The Greasy Strangler
2016, NR, 93 min. Directed by Jim Hosking. Starring Michael St. Michaels, Sky Elobar, Elizabeth De Razzo, Gil Gex, Sal Koussa, Dana Haas.
REVIEWED By Josh Kupecki, Fri., Oct. 7, 2016
The idea of the cult classic has historically been linked to time. The excavation of a hidden gem, plucked from long-lost obscurity, and rightly (or debatably) placed on a pedestal of honor, well that’s been going on since before Ed Wood. But in the forever-accelerating whirligig of contemporary culture – where the shelf life of any particular object is measured in weeks, often days – we are now, more than ever before, dealing with films that are often blithely labeled, right out of the gate, as an “instant cult classic,” a term that, quite rightly, you should generally avoid at all costs.
I’m not sure commercial director Jim Hosking’s feature debut will enter the pantheon of the triptych of Wood, Waters, and (unfortunately) Wiseau, but man, does he pull out all the stops for The Greasy Strangler. It will undoubtedly find its place among beer-fueled movie nights of the future, but in its attempt to create a world all its own, in its shock-and-awe conflagration of transgressiveness, the film always seems to be trying a bit too hard, even when it doesn’t give a fuck.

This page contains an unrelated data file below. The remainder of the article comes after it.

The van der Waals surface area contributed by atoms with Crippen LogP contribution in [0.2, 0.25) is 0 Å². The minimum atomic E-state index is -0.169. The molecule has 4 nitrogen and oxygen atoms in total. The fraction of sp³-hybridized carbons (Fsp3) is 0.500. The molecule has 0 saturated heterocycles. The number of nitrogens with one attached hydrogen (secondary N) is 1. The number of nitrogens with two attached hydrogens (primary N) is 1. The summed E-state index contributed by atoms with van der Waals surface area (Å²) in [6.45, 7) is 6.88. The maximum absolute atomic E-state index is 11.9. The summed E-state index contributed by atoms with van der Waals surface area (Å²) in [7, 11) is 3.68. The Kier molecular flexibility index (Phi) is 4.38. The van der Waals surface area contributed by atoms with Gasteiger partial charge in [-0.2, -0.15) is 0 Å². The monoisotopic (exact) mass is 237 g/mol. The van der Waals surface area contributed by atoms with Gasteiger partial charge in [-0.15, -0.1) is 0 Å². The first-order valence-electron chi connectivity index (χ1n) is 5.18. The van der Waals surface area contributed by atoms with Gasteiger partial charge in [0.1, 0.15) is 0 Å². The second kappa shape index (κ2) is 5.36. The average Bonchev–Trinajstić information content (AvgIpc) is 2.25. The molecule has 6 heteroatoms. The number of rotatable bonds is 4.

Big Ronnie (St. Michaels, obviously having the time of his life) lives with his middle-aged son Braydon (Elobar) giving half-assed disco walking tours in L.A. (Kool from Kool & the Gang used to work at this abandoned liquor store; The Bee Gees wrote “Night Fever” in this alley.) Otherwise, the two spend their time at their apartment, in their underwear (often less; many a cock, large and small, waggle through the frame) bickering and cooking grease-laden dishes that never seem to satisfy the cravings of Big Ronnie. That’s because, you see, he is the titular strangler, covering his entire naked body in grease to kill at night. Janet (De Razzo), a tourgoer who initially has eyes for Braydon, becomes the third corner of a love triangle that propels the story.
The entry points are pretty clear: John Waters, Daniel Clowes, Tim & Eric Awesome Show, Great Job!, the work of Vernon Chatman (basically anything out of that Williams St. production company). Hosking has a keen eye for this type of cringeworthy comedy, as evidenced by every scene going on 30 seconds longer than it should, and enhanced by over-the-top, cartoony violence. But is The Greasy Strangler a contender for cult classic status? I guess that’s a question for the ages.